At the European Public Health Alliance's (EPHA) annual congress in Brussels on Wednesday (4 September), Borg said that in recent years, the economic and financial crisis had sparked a debate on the sustainability of European healthcare systems and their budgetary constraints.
However, health is a value in itself and a crucial driver of greater prosperity, the commissioner said.
Smart spending on health is growth-friendly, he added.
"We must recognise that improving people’s health can also boost economic growth by enabling people to remain active longer," Borg said in a European Commission video.
"Too often health is primarily seen as a cost, a drain, a burden and not as an investment for the future which can pay great dividends. The future of EU health policy should build on the value that EU legislation and cooperation can help to improve health outcomes,“ he added.
Borg's views were supported by Vytenis Povilas Andriukaitis, minister of health for Lithuania, the Baltic country which currently holds the EU's rotating presidency.
Andriukaitis said that member states should focus on the reorganisation of their healthcare services instead of a reduction in their volume.
It’s essential to improve the effectiveness of healthcare systems to strike a balance of innovation and the principle of solidarity.
"Health is a value in itself," Andriukaitis repeated.
"It’s also a precondition for economic prosperity. People’s health influences economic outcomes in terms of productivity, labour supply and human capital. Investing in health boosts innovation, creates new skills and jobs," the minister said.
In many EU member states, problems regarding the affordability and the long-term sustainability of public spending on medicines precede the crisis.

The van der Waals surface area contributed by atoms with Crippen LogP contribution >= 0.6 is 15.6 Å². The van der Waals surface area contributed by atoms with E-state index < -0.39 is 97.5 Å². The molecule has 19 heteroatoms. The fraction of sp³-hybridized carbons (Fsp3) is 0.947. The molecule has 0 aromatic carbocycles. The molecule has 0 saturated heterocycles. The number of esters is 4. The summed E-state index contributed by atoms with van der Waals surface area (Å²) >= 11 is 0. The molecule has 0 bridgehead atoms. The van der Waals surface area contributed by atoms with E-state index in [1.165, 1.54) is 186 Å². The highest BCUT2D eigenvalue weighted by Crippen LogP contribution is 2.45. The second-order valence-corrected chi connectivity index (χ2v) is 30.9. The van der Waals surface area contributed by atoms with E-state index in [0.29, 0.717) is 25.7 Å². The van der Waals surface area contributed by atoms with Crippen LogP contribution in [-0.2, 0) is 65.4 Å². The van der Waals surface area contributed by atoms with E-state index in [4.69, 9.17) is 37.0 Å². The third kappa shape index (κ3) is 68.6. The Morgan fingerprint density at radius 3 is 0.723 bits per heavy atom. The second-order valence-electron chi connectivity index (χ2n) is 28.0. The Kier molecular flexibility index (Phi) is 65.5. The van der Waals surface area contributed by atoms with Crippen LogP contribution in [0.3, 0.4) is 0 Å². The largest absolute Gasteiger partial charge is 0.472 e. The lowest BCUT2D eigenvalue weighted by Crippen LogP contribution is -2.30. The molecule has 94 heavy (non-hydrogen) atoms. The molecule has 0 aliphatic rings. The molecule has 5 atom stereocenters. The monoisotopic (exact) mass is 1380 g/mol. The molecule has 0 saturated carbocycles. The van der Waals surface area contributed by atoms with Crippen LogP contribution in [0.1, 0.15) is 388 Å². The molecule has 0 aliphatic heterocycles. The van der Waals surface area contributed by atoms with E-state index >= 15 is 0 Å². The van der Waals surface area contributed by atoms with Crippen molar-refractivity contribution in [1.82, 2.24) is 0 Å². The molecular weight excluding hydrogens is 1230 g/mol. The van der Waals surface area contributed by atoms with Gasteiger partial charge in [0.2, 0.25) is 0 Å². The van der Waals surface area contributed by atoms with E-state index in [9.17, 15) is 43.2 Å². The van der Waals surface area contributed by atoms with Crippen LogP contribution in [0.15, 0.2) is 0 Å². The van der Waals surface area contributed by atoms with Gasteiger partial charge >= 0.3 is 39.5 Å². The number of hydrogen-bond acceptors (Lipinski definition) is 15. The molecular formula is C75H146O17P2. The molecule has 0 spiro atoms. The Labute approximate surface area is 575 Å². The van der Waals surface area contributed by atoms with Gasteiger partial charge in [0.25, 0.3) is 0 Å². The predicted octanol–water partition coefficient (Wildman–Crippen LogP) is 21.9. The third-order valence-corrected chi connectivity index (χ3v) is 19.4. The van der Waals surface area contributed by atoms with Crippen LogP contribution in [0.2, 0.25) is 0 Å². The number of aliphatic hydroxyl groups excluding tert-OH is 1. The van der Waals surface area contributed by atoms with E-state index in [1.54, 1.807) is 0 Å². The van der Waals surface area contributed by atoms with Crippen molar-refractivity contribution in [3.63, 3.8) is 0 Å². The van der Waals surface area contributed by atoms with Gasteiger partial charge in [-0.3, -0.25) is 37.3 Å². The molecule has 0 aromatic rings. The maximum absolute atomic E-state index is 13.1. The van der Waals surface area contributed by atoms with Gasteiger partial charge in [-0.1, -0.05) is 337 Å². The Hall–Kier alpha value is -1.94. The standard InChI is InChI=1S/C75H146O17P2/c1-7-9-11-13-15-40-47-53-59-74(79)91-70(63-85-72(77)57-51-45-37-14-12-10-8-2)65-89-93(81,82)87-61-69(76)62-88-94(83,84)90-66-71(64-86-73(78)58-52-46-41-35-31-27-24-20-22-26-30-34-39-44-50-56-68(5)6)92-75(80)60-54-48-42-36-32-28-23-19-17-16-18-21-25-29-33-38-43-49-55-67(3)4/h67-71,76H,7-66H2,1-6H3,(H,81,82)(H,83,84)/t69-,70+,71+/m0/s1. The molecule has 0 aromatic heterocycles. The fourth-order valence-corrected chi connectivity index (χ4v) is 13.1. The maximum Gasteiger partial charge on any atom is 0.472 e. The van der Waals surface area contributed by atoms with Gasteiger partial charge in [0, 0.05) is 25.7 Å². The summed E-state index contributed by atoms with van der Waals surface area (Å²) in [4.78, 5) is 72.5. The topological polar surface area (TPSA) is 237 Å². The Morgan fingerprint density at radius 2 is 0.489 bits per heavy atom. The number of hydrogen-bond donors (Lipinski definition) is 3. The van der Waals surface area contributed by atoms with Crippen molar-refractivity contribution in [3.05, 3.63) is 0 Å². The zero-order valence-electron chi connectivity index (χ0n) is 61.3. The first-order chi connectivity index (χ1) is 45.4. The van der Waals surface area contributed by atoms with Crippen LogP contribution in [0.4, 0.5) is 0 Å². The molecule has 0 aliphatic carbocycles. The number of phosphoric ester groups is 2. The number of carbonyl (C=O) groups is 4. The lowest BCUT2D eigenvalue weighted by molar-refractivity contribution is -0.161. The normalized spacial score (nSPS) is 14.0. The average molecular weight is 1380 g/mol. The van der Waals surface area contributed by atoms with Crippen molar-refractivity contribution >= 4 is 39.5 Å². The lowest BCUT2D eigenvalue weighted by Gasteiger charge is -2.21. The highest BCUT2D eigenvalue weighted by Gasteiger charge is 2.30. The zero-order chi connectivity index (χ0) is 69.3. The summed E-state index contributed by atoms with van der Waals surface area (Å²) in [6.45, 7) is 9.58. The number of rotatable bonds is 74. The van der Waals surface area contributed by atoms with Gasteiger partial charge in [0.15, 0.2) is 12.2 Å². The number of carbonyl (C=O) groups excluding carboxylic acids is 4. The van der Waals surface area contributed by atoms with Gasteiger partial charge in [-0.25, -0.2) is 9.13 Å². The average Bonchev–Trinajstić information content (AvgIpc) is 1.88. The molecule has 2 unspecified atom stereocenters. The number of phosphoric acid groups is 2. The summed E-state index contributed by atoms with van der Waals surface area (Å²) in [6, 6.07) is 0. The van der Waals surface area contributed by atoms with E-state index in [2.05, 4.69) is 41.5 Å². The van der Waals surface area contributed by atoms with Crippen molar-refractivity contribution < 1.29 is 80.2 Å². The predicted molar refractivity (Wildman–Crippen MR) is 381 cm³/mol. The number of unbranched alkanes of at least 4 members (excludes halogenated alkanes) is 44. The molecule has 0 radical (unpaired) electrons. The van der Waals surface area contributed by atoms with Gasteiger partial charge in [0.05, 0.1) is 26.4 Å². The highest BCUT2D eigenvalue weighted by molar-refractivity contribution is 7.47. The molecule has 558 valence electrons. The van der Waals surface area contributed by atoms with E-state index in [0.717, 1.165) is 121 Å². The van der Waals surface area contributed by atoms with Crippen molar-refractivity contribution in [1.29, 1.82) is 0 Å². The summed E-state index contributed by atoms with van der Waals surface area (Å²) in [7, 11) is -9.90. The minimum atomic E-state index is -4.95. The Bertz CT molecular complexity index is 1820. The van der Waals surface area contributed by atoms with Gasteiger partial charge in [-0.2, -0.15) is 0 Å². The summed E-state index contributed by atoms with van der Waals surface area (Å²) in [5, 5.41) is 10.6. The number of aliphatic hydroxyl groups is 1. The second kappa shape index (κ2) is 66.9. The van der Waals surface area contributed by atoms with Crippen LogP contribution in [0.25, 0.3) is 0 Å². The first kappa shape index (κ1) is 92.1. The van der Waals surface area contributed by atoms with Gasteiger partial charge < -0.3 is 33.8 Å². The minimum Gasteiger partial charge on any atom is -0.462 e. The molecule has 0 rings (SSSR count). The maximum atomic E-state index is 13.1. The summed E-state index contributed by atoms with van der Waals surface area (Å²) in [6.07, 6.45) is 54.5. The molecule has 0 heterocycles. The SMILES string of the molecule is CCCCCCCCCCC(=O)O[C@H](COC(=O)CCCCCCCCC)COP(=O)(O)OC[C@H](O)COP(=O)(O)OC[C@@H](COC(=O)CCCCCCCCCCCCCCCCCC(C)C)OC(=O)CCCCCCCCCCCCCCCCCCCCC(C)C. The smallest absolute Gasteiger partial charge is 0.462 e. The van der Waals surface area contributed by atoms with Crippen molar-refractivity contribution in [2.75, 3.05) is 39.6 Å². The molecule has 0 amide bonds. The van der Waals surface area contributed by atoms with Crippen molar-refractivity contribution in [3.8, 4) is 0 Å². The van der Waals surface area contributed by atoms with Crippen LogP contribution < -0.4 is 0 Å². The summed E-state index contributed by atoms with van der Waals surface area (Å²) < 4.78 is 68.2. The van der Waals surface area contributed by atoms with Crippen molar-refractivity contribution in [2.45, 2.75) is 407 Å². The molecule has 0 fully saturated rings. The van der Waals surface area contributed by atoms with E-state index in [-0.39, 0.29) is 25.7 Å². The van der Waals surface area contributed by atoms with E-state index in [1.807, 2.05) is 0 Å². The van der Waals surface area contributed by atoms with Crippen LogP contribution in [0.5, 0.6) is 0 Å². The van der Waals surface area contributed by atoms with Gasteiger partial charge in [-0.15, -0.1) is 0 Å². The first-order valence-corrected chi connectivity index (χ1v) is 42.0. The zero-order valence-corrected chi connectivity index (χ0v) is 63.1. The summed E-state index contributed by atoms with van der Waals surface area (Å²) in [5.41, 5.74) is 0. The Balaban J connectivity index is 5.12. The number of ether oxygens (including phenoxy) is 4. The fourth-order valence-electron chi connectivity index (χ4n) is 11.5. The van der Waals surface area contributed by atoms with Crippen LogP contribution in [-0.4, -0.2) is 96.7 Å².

In Greece, the entire public healthcare system is under enormous pressure due to austerity measures. In Spain, the government has legally restricted access to care for undocumented migrants.
Groups that were already vulnerable before the crisis, such as undocumented migrants, asylum seekers, drug users, sex workers, destitute European citizens and homeless people, have seen a reduction in social safety nets which provide them with basic help.
Yves Leterme, the deputy secretary general of the Organisation for Econonomic Co-operation and Development, said that even if growth - including in the euro area - followed a sustainable path in the future, unemployment and inequality would remain at extremely high, posing a continued challenge to the European welfare states.
"The main message today is that we have to adapt our policies and adapt what is happening in our health systems to a new reality," Leterme said.
"Until now, this has not happened despite all the health cuts in many countries. We still have today in most member states health systems that are often strikingly inefficient and ineffective," he added.